How to mix a gouache palette

Gouache is more forgiving than watercolour paint, but decisions you make early on can still affect the rest of the painting, so planning your colour choices in advance will ensure you get a pleasing palette with harmonious colours.

Although it may be tempting to dive in to start painting right away, this usually results in a lot of mistakes and tedious backtracking. If you lay down a vibrant violet sky in your initial wash, for example, the chances are that’s what you’ll end up with. Depending on the amount of moisture in your brush, gouache can also lift and mix with each layer applied on top, so there’s a limited number of times you can rework an area before it becomes a muddy mess.

This is why it helps to plan out your colour choices in advance, so all the heavy lifting is done before you even touch brush to paper. Mixing your palette from a limited pool of colours will result in a more unified colour scheme. Mix secondary colours from primaries or variations thereupon, tinted using titanium white and a subtractive black. Here's how to do it.

01. Gather materials and get started

Assemble paint, watercolour paper, brushes and recycled containers

While it’s worth investing in artist-grade paints and paper, your setup itself doesn’t need to be complicated or expensive. The paints I used are M. Graham gouache and Winsor & Newton gouache, which are high-quality, colourfast brands. To avoid paint drying, store the tubes away from light and heat. 

Organise your palette according to warm and cool values – the colours I used here are Ivory black, Prussian blue, Primary blue, Magenta, Cadmium red, Cadmium yellow and Yellow light, and Titanium white.

Mix the colours with the consistency of mud in mind, as you can always water them down later. Keep the colours you'll need a lot of in separate airtight containers (like these old yoghurt pots) and use them as needed. An old garbage brush is fine for mixing the colours; a palette knife wouldn’t be able to lift paint off the surface.

Checking a colour comp of the planned image with a black and white adjustment makes sure the values are correct

Creating a printed colour composite can really help you to match paint mixes. Plan it out in Photoshop, where working in LAB colour space makes it easier to create a more harmonious colour scheme. You can also then use the Black and White adjustment layer to check that your values work.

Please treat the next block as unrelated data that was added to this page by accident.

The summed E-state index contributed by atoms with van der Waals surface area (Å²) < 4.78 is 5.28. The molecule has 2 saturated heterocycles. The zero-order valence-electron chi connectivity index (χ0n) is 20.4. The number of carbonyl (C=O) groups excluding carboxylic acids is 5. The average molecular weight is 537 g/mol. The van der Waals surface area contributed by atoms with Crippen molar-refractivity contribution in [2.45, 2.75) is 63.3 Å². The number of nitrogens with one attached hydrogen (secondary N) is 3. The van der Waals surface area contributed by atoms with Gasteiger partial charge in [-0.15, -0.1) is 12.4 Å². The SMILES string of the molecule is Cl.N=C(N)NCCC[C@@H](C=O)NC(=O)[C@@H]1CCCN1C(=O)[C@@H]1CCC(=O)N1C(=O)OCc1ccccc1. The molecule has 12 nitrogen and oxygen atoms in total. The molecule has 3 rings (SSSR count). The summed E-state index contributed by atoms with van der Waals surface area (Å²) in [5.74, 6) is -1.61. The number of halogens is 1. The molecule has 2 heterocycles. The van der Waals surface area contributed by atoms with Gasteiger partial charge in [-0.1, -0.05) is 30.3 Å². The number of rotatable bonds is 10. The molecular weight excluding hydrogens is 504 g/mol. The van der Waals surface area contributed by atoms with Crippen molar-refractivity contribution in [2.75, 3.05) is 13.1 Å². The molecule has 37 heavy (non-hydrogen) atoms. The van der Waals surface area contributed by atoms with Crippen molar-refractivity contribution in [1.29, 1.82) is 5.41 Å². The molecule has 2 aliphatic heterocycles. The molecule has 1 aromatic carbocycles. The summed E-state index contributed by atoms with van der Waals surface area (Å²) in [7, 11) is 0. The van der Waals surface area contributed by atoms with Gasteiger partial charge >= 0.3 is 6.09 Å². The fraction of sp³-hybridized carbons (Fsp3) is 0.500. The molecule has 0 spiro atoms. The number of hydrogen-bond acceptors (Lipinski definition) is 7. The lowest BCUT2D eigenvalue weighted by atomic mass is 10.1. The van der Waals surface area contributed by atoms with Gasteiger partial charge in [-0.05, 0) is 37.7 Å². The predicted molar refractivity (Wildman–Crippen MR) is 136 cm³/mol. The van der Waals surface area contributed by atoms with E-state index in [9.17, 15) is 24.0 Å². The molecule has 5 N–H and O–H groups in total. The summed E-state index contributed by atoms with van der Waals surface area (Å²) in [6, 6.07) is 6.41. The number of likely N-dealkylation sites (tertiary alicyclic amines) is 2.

02. Plan your painting

Advanced planning can save a lot of time later

Analyse the composite image you created in Photoshop to determine the colours required to paint it, and how much of each to mix. Although this looks like a colourful image, you can achieve this look with three base mixtures.

The base colour of mountain will need a reddish brown hue that you can lay down as an initial wash and use throughout the painting. Use variations on this base colour when painting in the facets of the mountain, tinting them either warmer or cooler using the sky colour. 

A black mixture can be used for darkening areas throughout the image, while tinting with titanium white will lighten areas.

The top of some trees require a bright green mixture. Cadmium Yellow light is ideal for painting bright foliage.

The sky is a slight gradient, so keep this in mind when mixing a pure blue hue, as well as a darker shade to mix in later on. A warm grey mix will be needed for the underside of the clouds, too.

03. Mix the base hues

The black, reddish brown and blue base colours need mixing first

Mix the base hues first, as you’ll mix these with each other and with the other colours on your palette to achieve harmonious colours in this painting.

The black mix is a mixture of Prussian blue, Magenta, Cadmium red and Cadmium yellow. To make this as neutral as possible, test it by mixing it with Titanium white. If the result is a neutral grey (sitting between the warm and cool spectrums), then you've found my mix.

The sky blue mixture is just a straightforward mix of Primary blue. You can tint this pure mix using Magenta and Prussian blue to use as a gradient for the sky.

The base hue of the mountain is composed of Cadmium red, Magenta, Yellow and Primary blue, but keeps things on the warmer/magenta side.

04. Break it down further

Expand the base colours for a full palette

Once you've mixed everything, you'll have a full palette of base colours, bright green for the trees and darker and lighter variants that correspond with the comp. 

Keep the pure colour mixes towards the top of the palette and mix from them. Use the black mixture to shade, cool things down with the sky blue mixture, or tint with white as needed.

05. Fit it all together

The colour palette that was used in the painting

Make sure that you know how your mixed colours relate to all of the areas of your comp image before you start painting.

The swatch card above shows the colours contained in the palette for this image. It’s not perfect, and it will change a little during the painting process, but already you're miles ahead of where you'd be if you went in blind.

(A) is the base tint of the mountain at about 15 per cent opacity.

(B-F) are all at about 30 per cent.

(G) is a subtractive black mixture.

(J) is a neutral grey cloud colour mixed using (I), (L) and (B).

(L) is a bright green mixed from pure Cadmium yellow and (H).

(K) and (M) are both cooler satellite mixtures of (L).

Once you're happy with your mixed gouache colour palette, start painting.

This article was originally published in issue 152 of ImagineFX, the world's best-selling magazine for digital artists – packed with workshops and interviews with fantasy and sci-fi artists, plus must-have kit reviews. Buy issue 152 here or subscribe to ImagineFX here.

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